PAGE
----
system can realize the mapping of the received terms
to the requested phrases with the help of the ZeeRex
document (adequate
-elements have to exist).
The CSCW system transforms the received results
with an XSLT stylesheet into a suitable presentation
for the user in the CSCW system. In the transforma-
tion process additional functionalities of the CSCW
system can be integrated. In the open sTeam system
the backup-functionality was integrated into the result
presentation in order to enable users to store found
material directly in knowledge spaces.
The scenarios presented in section 1.1 show the users’
demand for performing specific searches in differ-
ent search environments. Often, sending the same
search request to different search environments at the
same time, (including or excluding the local CSCW
search) will simplify searching, making it more effi-
cient, since search results from different search en-
vironments are available at the same time and thus,
can be compared. The user-friendliest solution is to
present all results on a single page, which also en-
ables the CSCW system to sort the results according
to their relevance and independent from their source.
In section 4, the handling of one search environ-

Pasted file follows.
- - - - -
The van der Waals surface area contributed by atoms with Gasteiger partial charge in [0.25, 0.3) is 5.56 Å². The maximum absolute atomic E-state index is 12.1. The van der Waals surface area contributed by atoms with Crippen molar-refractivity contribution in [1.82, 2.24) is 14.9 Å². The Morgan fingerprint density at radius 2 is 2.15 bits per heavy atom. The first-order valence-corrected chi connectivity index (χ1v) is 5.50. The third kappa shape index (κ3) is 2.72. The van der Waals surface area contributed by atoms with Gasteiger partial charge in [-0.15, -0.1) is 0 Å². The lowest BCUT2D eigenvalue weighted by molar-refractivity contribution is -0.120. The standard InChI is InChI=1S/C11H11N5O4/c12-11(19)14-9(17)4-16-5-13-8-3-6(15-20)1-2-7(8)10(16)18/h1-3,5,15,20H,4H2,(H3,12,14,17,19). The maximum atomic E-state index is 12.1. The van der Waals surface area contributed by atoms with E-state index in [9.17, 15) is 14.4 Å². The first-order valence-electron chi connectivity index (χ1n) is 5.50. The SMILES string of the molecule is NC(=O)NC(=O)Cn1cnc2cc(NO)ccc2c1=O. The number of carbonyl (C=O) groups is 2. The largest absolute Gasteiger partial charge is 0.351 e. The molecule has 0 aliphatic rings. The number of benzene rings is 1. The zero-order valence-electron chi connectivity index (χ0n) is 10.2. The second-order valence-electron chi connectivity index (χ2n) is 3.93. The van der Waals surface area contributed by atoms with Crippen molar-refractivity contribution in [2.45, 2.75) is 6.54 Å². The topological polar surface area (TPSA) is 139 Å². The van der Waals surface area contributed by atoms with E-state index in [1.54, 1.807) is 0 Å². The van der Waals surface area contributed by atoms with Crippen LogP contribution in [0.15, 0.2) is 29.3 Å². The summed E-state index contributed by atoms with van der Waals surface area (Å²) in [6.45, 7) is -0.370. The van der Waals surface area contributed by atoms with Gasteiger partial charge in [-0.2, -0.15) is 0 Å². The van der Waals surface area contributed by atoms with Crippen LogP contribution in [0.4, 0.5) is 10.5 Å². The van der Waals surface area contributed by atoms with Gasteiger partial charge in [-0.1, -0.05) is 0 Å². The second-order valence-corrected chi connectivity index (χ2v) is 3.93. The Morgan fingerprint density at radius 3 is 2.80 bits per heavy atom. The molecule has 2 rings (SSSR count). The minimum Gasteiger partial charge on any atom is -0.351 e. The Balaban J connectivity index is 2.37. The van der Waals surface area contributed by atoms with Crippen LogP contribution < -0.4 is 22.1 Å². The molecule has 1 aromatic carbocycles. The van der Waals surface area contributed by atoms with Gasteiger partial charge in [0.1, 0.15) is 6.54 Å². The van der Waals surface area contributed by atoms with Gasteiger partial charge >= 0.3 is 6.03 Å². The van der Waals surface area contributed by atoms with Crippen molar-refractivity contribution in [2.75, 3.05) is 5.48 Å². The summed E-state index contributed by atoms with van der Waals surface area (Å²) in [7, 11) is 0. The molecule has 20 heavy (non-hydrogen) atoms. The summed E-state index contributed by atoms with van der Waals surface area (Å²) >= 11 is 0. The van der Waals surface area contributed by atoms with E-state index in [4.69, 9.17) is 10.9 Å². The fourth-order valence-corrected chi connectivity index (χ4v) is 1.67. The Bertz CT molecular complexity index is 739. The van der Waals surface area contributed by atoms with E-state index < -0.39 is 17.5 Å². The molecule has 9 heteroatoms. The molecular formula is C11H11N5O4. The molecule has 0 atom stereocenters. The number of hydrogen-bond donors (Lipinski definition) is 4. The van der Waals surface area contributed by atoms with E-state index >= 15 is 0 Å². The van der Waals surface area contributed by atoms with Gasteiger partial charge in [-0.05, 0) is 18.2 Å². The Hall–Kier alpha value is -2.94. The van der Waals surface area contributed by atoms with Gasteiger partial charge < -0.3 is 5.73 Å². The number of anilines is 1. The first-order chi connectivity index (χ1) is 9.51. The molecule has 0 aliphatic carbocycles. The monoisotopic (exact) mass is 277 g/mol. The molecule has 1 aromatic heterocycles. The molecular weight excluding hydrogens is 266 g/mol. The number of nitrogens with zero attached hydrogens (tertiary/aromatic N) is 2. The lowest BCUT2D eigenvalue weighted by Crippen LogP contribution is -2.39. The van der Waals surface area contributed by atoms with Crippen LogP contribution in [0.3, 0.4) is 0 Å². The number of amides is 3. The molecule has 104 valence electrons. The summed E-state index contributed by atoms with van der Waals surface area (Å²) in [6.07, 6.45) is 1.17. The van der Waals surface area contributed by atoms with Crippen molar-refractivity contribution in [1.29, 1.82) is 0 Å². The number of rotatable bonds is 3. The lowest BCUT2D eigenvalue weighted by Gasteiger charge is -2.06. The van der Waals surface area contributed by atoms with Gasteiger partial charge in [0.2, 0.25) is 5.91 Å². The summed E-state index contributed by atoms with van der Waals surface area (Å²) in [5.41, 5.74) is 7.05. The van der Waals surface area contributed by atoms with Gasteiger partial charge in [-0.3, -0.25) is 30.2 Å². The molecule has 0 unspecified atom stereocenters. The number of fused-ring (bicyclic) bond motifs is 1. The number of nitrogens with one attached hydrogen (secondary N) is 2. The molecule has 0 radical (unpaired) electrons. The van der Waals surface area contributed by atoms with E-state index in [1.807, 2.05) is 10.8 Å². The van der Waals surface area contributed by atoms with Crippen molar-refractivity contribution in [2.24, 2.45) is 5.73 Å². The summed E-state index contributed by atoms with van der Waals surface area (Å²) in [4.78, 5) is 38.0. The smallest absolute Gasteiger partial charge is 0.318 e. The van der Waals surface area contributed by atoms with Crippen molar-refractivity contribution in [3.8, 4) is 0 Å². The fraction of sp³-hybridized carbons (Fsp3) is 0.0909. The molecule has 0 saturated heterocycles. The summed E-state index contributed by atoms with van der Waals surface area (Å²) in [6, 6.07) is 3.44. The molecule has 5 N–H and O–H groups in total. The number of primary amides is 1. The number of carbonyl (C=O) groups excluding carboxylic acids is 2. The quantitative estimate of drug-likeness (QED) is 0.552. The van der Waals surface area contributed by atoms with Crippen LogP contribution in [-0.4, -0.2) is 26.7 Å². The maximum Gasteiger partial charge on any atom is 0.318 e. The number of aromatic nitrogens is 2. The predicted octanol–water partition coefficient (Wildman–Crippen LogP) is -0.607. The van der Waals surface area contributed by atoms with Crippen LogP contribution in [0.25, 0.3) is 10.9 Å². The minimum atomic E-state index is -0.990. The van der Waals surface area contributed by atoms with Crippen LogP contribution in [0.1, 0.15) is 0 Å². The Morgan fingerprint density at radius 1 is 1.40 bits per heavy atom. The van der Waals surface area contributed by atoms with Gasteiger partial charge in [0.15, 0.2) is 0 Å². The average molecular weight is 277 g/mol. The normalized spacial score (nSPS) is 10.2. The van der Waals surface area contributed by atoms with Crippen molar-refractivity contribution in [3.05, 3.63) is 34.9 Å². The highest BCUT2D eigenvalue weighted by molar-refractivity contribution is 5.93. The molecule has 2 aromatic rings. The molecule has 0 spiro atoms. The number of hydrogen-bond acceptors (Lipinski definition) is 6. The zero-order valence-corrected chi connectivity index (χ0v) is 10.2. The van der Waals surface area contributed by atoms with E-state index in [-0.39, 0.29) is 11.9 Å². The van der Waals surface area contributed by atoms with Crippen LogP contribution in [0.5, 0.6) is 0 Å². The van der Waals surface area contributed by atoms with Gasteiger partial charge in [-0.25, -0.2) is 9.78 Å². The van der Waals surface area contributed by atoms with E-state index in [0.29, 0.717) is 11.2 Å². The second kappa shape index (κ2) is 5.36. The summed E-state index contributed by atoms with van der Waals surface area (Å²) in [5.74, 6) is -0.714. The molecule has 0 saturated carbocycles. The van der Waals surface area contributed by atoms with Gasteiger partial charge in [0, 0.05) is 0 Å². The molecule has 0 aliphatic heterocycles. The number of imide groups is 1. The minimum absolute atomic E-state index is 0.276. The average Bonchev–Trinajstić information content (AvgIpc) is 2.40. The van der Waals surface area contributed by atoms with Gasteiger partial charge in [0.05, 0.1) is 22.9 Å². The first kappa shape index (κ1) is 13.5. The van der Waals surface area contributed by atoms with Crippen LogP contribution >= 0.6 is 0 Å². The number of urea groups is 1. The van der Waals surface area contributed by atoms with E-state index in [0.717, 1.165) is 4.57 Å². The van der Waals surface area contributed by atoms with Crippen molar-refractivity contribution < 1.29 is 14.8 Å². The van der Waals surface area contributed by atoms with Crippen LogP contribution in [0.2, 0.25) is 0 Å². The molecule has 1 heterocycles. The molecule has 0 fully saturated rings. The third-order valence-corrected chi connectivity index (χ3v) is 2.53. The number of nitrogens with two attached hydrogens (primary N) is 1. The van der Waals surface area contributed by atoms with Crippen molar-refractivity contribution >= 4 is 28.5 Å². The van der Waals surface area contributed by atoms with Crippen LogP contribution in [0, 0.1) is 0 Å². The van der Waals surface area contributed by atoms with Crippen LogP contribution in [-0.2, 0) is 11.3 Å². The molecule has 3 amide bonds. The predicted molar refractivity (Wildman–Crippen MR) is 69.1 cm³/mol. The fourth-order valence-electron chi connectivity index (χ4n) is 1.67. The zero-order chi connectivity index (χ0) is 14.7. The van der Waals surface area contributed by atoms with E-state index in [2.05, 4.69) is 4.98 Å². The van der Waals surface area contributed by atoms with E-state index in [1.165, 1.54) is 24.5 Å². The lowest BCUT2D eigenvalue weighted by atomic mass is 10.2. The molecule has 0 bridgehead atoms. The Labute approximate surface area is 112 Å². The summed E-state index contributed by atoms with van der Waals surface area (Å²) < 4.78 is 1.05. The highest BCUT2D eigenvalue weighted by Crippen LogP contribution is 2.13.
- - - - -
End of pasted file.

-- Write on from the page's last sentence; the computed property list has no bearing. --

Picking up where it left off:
ment was described, the concept of which has to be
adjusted to support parallel searches in different envi-
ronments. Then the first step for the CSCW system
is to present a selection of useable search environ-
ments in which the user can select the ones to which
his search request should be sent. After the user has
selected the search environments, an adequate search
dialog is presented. This search dialog may only con-
tain search fields, selection fields, and configuration
fields which are supported by all selected search en-
vironments. It is crucial to present the intersection of
the sets of supported fields in order to return only cor-
rect results. This will be explained in the following:
A search request should be sent, for example, to
DuEPublico and Google. If the search dialog presents
all the input fields supported by any of the search en-
vironments, the user may add the author information.
The ordinary Google search does not support author
searching. In contract, if the CSCW system adds the
inserted name of the author into the keyword search,
Google will find also documents in which the author
is mentioned but of which he is not the author. Ac-
ICEIS 2007 - International Conference on Enterprise Information Systems
cordingly, the Google search results are not totally
correct and listing them in the same context as the
DuEPublico results will not be valid.
Citeseer API
Search API
CSCW system binds several external
search environments
search in
Figure 2: Binding Arbitrary Search Environments.
To generate a search dialog presenting only the in-
tersection of the supported functionalities of several
search environments, their ZeeRex documents have
to be compared. Since titles and formats may differ,
the intersection can only be identified if all search en-
vironments use the same
for equal index fields. In
this case the CSCW system will be able to find equal-
ities of search fields by comparing the
After the user has submitted the filled search di-
alog, the CSCW system builds adequate search re-
quest(s) for the selected environments. This step re-
quires the generation of several search requests if the
search environments support different formats. When
the search results have been received by the CSCW